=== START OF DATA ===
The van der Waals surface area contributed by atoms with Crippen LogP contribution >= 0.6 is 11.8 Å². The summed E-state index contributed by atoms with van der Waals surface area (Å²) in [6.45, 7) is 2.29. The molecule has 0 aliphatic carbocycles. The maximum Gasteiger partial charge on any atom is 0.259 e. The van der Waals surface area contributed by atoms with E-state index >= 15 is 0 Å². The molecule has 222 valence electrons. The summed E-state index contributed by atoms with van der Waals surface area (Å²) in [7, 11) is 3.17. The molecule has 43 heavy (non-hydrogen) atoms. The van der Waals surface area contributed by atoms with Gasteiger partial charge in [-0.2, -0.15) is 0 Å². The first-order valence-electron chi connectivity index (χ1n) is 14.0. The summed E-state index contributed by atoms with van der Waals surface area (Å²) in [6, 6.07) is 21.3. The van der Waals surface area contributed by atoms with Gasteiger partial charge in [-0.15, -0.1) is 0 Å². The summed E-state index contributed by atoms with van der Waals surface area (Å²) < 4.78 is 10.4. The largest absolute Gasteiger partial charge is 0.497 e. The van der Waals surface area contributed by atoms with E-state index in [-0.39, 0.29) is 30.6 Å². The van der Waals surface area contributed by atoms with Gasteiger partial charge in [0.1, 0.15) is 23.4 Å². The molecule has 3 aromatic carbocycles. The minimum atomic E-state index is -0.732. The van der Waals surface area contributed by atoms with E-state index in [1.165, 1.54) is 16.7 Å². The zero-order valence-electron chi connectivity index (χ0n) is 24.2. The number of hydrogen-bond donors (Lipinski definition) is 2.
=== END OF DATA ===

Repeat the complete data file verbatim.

The van der Waals surface area contributed by atoms with Crippen LogP contribution >= 0.6 is 11.8 Å². The summed E-state index contributed by atoms with van der Waals surface area (Å²) in [6.45, 7) is 2.29. The molecule has 0 aliphatic carbocycles. The maximum Gasteiger partial charge on any atom is 0.259 e. The van der Waals surface area contributed by atoms with E-state index >= 15 is 0 Å². The molecule has 222 valence electrons. The summed E-state index contributed by atoms with van der Waals surface area (Å²) in [7, 11) is 3.17. The molecule has 43 heavy (non-hydrogen) atoms. The van der Waals surface area contributed by atoms with Gasteiger partial charge in [-0.2, -0.15) is 0 Å². The first-order valence-electron chi connectivity index (χ1n) is 14.0. The summed E-state index contributed by atoms with van der Waals surface area (Å²) in [6, 6.07) is 21.3. The van der Waals surface area contributed by atoms with Gasteiger partial charge in [-0.15, -0.1) is 0 Å². The summed E-state index contributed by atoms with van der Waals surface area (Å²) < 4.78 is 10.4. The largest absolute Gasteiger partial charge is 0.497 e. The van der Waals surface area contributed by atoms with E-state index in [-0.39, 0.29) is 30.6 Å². The van der Waals surface area contributed by atoms with Gasteiger partial charge in [0.1, 0.15) is 23.4 Å². The molecule has 3 aromatic carbocycles. The minimum atomic E-state index is -0.732. The van der Waals surface area contributed by atoms with E-state index in [1.165, 1.54) is 16.7 Å². The zero-order valence-electron chi connectivity index (χ0n) is 24.2. The number of hydrogen-bond donors (Lipinski definition) is 2.